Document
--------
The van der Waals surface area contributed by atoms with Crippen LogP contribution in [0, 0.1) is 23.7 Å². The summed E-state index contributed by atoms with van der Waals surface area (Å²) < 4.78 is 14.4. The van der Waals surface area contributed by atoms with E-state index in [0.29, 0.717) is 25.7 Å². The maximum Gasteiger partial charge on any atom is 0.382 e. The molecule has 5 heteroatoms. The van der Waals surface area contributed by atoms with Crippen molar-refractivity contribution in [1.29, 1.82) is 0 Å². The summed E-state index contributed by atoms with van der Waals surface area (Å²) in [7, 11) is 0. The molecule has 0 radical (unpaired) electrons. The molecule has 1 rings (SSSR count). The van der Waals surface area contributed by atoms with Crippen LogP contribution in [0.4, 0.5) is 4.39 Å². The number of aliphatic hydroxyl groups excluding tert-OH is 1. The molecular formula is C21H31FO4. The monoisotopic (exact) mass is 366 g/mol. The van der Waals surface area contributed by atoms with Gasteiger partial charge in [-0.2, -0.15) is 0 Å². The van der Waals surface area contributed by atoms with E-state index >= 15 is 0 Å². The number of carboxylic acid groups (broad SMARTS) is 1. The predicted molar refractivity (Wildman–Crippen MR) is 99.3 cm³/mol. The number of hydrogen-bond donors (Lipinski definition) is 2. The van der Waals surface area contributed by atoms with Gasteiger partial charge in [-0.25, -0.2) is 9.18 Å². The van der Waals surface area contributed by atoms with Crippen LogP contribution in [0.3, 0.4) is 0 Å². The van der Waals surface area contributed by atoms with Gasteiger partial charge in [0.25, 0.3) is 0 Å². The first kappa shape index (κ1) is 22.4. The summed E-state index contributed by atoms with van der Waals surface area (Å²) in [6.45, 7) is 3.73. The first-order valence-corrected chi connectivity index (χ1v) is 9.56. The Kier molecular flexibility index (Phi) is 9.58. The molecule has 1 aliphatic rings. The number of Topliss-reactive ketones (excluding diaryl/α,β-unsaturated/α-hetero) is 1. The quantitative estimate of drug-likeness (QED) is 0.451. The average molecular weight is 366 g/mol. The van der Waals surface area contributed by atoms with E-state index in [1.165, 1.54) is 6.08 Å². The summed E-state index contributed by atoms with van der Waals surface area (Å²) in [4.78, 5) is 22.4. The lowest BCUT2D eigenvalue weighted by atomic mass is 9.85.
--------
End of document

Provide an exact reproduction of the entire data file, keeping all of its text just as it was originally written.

The van der Waals surface area contributed by atoms with Crippen LogP contribution in [0, 0.1) is 23.7 Å². The summed E-state index contributed by atoms with van der Waals surface area (Å²) < 4.78 is 14.4. The van der Waals surface area contributed by atoms with E-state index in [0.29, 0.717) is 25.7 Å². The maximum Gasteiger partial charge on any atom is 0.382 e. The molecule has 5 heteroatoms. The van der Waals surface area contributed by atoms with Crippen molar-refractivity contribution in [1.29, 1.82) is 0 Å². The summed E-state index contributed by atoms with van der Waals surface area (Å²) in [7, 11) is 0. The molecule has 0 radical (unpaired) electrons. The molecule has 1 rings (SSSR count). The van der Waals surface area contributed by atoms with Crippen LogP contribution in [0.4, 0.5) is 4.39 Å². The number of aliphatic hydroxyl groups excluding tert-OH is 1. The molecular formula is C21H31FO4. The monoisotopic (exact) mass is 366 g/mol. The van der Waals surface area contributed by atoms with Gasteiger partial charge in [-0.2, -0.15) is 0 Å². The van der Waals surface area contributed by atoms with E-state index >= 15 is 0 Å². The number of carboxylic acid groups (broad SMARTS) is 1. The predicted molar refractivity (Wildman–Crippen MR) is 99.3 cm³/mol. The number of hydrogen-bond donors (Lipinski definition) is 2. The van der Waals surface area contributed by atoms with Gasteiger partial charge in [-0.25, -0.2) is 9.18 Å². The van der Waals surface area contributed by atoms with Crippen LogP contribution in [0.3, 0.4) is 0 Å². The van der Waals surface area contributed by atoms with Gasteiger partial charge in [0.25, 0.3) is 0 Å². The first kappa shape index (κ1) is 22.4. The summed E-state index contributed by atoms with van der Waals surface area (Å²) in [6.45, 7) is 3.73. The first-order valence-corrected chi connectivity index (χ1v) is 9.56. The Kier molecular flexibility index (Phi) is 9.58. The molecule has 1 aliphatic rings. The number of Topliss-reactive ketones (excluding diaryl/α,β-unsaturated/α-hetero) is 1. The quantitative estimate of drug-likeness (QED) is 0.451. The average molecular weight is 366 g/mol. The van der Waals surface area contributed by atoms with E-state index in [1.165, 1.54) is 6.08 Å². The summed E-state index contributed by atoms with van der Waals surface area (Å²) in [4.78, 5) is 22.4. The lowest BCUT2D eigenvalue weighted by atomic mass is 9.85.